Bulgaria can be hardly called metal country. It has its own metal scene, of course, but as far as I know it’s a deep underground and some local bands are not so known beyond the country’s borders. Nevertheless, the bands still live their lives, perform and release albums, like Thrash/Power band Mosh-Pit Justice, which released its fifth album called The Fifth Of Doom.
Mosh-Pit Justice was formed in 2012 by Georgy “Peich” Peichev (vocals), Staffa Vasilev (guitars, drums, backing vocals) and Mariyan Georgiev (bass). The line-up is stable, even though Mariyan lives in US now, so Mosh-Pit Justice can be considered as an international band.
The Fifth Of Doom is a mix of the oldschool Thrash Metal, American Power and a little bit of Heavy. Although it can’t be said these elements mixed equally in the music. The album starts with Thrash, gradually diluted with Power and Heavy but in the end it turns back to Thrash Metal.
The opening track “Designed To Suffer” starts with powerful, escalating intro which turns into speed and aggression. Drums and guitars sound really potent – great work of Staffa. There is a male chanting in a chorus, which adds some aggression. The same happens in “Destined To Row” with melodic solo and groovy bridge and the closing track “My Transgressions” with a mighty drumming.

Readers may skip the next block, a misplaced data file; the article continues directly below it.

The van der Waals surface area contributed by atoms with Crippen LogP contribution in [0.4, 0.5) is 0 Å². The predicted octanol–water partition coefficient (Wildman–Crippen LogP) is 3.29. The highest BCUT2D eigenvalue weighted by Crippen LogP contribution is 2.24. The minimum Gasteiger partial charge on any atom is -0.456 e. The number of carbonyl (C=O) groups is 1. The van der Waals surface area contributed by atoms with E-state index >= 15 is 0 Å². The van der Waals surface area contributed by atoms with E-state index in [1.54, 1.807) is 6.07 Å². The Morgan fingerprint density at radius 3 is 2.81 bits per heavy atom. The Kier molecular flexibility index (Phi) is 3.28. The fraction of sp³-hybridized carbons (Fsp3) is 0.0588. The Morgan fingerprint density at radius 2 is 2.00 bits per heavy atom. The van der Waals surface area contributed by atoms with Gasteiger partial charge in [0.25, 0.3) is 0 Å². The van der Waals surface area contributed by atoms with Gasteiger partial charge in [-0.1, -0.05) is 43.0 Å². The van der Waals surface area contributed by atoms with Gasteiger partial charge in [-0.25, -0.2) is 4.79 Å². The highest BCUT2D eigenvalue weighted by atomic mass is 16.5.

“Down We Bleed” together with “Voices Below” start in melodic way and soon change with Thrash Metal aggression. However, the pace is slowing down on the bridge and music turns to Power again. “Into The Light” keeps mighty guitar sound and powerful drums but sounds more like American Power: heavy, melodic and not so aggressive against the other songs. “To Find Peace” is going to NWOBHM with some Thrash but the solo-guitar returns it to Heavy.
The self-titled “The Fifth Of Doom” opens with acoustic guitar, slowly increases tempo and in the middle of the track music finally turns to Heavy/Power with long solo.
And all this could be good and diverse Thrash Metal with lots of elements if not Georgy’s vocal: it’s clean, quite rough and with some reservations it could fit the music. In “Designed To Suffer” and some other songs there is some aggression in vocals, required for the genre. But when Peich is high-pitching, which is more inherent to Power Metal, it dissonant badly and the music loses all the charms. Sometimes it’s contrariwise: in the chorus of “Into The Light”, for example, vocals are much more aggressive than the music requires. And to be completely honest, I couldn’t get used to the vocals and high-pitch even after I have listened to the whole album several times.
Anyway, if you can somehow detach yourself the vocals, then The Fifth Of Doom is an aggressive and powerful album with some interesting blend of genres. But I almost sure you couldn’t detach, so listen to it on your own risk. Although it can be just some layman’s opinion and listeners will decide for themselves.
The Fifth Of Doom was released on August, 14 via Iron Shield Records.
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